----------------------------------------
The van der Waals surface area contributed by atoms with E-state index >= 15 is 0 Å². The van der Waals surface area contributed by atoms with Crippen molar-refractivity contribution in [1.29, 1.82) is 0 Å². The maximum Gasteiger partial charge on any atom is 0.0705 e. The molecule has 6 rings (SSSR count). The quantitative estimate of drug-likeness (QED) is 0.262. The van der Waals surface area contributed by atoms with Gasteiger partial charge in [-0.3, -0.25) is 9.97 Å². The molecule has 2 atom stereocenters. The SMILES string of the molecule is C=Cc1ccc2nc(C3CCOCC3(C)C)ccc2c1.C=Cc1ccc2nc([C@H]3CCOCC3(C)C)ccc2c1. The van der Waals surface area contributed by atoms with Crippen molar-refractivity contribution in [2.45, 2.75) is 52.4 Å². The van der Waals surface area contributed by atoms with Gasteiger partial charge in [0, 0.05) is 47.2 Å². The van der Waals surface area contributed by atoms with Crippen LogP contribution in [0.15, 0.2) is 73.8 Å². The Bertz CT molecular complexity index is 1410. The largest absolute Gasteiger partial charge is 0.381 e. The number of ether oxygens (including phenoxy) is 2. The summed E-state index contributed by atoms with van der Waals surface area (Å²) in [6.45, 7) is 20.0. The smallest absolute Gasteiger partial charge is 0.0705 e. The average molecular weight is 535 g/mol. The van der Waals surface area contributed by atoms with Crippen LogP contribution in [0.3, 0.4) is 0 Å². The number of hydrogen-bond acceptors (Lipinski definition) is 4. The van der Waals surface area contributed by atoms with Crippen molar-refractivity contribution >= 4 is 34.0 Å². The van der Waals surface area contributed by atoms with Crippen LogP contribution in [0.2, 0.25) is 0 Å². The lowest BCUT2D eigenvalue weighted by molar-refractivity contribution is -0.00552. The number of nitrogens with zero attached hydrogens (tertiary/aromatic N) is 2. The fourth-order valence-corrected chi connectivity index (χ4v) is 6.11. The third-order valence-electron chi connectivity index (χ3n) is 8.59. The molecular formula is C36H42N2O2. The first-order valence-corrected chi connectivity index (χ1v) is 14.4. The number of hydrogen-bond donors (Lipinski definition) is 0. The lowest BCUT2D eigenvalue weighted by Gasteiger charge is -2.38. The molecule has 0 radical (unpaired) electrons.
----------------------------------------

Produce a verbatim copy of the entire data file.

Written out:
The van der Waals surface area contributed by atoms with E-state index >= 15 is 0 Å². The van der Waals surface area contributed by atoms with Crippen molar-refractivity contribution in [1.29, 1.82) is 0 Å². The maximum Gasteiger partial charge on any atom is 0.0705 e. The molecule has 6 rings (SSSR count). The quantitative estimate of drug-likeness (QED) is 0.262. The van der Waals surface area contributed by atoms with Gasteiger partial charge in [-0.3, -0.25) is 9.97 Å². The molecule has 2 atom stereocenters. The SMILES string of the molecule is C=Cc1ccc2nc(C3CCOCC3(C)C)ccc2c1.C=Cc1ccc2nc([C@H]3CCOCC3(C)C)ccc2c1. The van der Waals surface area contributed by atoms with Crippen molar-refractivity contribution in [2.45, 2.75) is 52.4 Å². The van der Waals surface area contributed by atoms with Gasteiger partial charge in [0, 0.05) is 47.2 Å². The van der Waals surface area contributed by atoms with Crippen LogP contribution in [0.15, 0.2) is 73.8 Å². The Bertz CT molecular complexity index is 1410. The largest absolute Gasteiger partial charge is 0.381 e. The number of ether oxygens (including phenoxy) is 2. The summed E-state index contributed by atoms with van der Waals surface area (Å²) in [6.45, 7) is 20.0. The smallest absolute Gasteiger partial charge is 0.0705 e. The average molecular weight is 535 g/mol. The van der Waals surface area contributed by atoms with Crippen LogP contribution in [0.3, 0.4) is 0 Å². The number of hydrogen-bond acceptors (Lipinski definition) is 4. The van der Waals surface area contributed by atoms with Crippen molar-refractivity contribution >= 4 is 34.0 Å². The van der Waals surface area contributed by atoms with Crippen LogP contribution in [0.2, 0.25) is 0 Å². The lowest BCUT2D eigenvalue weighted by molar-refractivity contribution is -0.00552. The number of nitrogens with zero attached hydrogens (tertiary/aromatic N) is 2. The fourth-order valence-corrected chi connectivity index (χ4v) is 6.11. The third-order valence-electron chi connectivity index (χ3n) is 8.59. The molecular formula is C36H42N2O2. The first-order valence-corrected chi connectivity index (χ1v) is 14.4. The number of hydrogen-bond donors (Lipinski definition) is 0. The lowest BCUT2D eigenvalue weighted by Gasteiger charge is -2.38. The molecule has 0 radical (unpaired) electrons.